per cent, if people would take
fair care and Scott's, emulsion
of cod-liver oik
The care saves life in all
ways ; the emulsion is specially
aimed at the lungs, beside its
general food-effect - -
We'll send you a little to try, if yoa like.
SCOTT & BOWNE. 400 Pearl street, New York
by the public statement of Dr. Lewis
Students have returned to their work, j Pitt county to elect a cotton weigher
and barring some inconvenience from ror Greenville; to prohibit fast driving
quarantioe, we do not expect much
trouble. The patient is. doing very
An order was filed here to day fix
ing the 23rd day of March as the time
for sale of Black well's Durham To
bacco Co. property, in all respects in
accordance with the decree entered
September 4, 1900, in tbat regard.
along, and in greater number than
now. What an awfnl Drice we are
paying f or"benevolent assimilation,"
0R THE WORLD.
This country is becoming the ag
ricultural implement maker for the
world, as shown by the remarkable
progress made within the past four
years m exports to different foreign
countries. The following tahl.
which we clip from the New York
journal of Commerce, shows the in
crease in these exports last year as
compared with 1896.
trtber Eurup '.
miusQ .orto Am-rc....
Arerain- ' "
O iher ttonth m 1ca . . .'
Brl ian Aastrallada
4 8 6 4
3 1 144
120 8 7
SI 89 493
2 9 6 75
3 019 874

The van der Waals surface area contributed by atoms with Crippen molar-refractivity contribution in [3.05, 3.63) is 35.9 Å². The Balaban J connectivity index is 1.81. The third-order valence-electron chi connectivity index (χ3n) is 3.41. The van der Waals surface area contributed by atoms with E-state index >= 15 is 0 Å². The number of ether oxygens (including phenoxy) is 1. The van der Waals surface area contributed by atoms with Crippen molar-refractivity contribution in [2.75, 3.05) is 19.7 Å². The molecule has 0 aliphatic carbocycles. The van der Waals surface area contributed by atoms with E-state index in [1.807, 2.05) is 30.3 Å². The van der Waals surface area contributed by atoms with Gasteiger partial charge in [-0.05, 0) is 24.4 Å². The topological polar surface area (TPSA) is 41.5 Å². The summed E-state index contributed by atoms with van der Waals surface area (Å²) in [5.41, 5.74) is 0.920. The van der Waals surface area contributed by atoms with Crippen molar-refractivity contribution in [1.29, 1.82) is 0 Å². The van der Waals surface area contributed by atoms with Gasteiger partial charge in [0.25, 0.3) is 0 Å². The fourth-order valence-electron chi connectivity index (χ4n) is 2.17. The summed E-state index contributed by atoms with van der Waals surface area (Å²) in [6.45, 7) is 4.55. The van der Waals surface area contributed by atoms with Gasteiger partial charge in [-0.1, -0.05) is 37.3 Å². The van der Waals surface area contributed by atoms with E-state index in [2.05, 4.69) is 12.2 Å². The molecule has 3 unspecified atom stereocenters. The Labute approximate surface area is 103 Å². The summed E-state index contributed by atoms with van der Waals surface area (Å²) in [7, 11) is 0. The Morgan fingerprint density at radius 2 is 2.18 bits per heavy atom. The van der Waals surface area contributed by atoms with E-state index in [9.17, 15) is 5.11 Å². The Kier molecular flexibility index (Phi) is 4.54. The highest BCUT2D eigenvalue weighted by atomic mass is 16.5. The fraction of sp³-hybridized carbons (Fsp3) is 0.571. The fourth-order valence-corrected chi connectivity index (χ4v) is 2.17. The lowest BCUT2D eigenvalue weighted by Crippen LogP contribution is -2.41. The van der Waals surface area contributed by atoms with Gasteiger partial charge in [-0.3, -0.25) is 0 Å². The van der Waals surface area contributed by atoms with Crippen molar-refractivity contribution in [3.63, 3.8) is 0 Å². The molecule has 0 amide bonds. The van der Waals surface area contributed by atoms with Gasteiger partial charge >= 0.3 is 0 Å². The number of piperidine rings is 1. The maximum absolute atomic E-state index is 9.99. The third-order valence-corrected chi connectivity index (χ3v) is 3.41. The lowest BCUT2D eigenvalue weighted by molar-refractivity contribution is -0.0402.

17 8 61
1 391 415
$4,648 7i9 $15 979 9.9
tores in unieavn w
musi realize tbat this evil is not dis
Jinctly Southern "
If there were not ships enough to The scone and intent of nOTn
arry our cotton to the foreign mar- franchisement in the South was to
kets, and our planters suffered loss put the "bottom rail" on top-not
from deficient transportation, there to benefit the negro, for the men
might be some consistency and some, who concocted that kind of legisla
excuse for the position taken by tion knew better than that,' but to
Senator McLaurin and those whom help the Republican party and en
he represents, but that is not the able it to hold the power that was
case, lor our cotton handlers have sli
always been able to secure prompt few sensible people, not actuated by
and abundant transportation, save partisan motives, who would r,n
.wniie so many vessels were taken
into the service of the British Gov
ernment to transport troops and
war supplies to South Africa. This
caused a temporary shortage of ves
sels and an advance in frirfct
contend that the bottom rail should
be on top.
Mr. Barrett, former minister
to Siam, predicts that the next big
war will be bot.woon
a "' wu V Cm VJ Cm LL mm
charges, but there was nothing like Russia, and that Japan will whin
a ClOg in the rnf.f.nn oV.;r HcMnan .. i 4..
- Buiiucuto, ouo nan luu oesE navy and
Comparatively cramped as the ser:- "the best equipped and the most
vice was last year, transportation able of all the armies in the world "
was found for 6,671.561 bales, about This looks like some exaggeration
two-thirds of the crop. but there is foundation for the tri-
Anotner point worthy of note in I bute to Japan.
tnis connection is that while the
cotton crop has steadily increased
from year. to year, until it is three
A Pretoria dispatch says there are
aoouc 60.000 Koera in i.h
times as large as it was a quarter of ral that Kitchener has establish.
a century ago, the transportation has As there were only about 300,000
more than kept pace with the pro- People including the ontlanders in
doction, so that planters of the South the Ber country at the beginning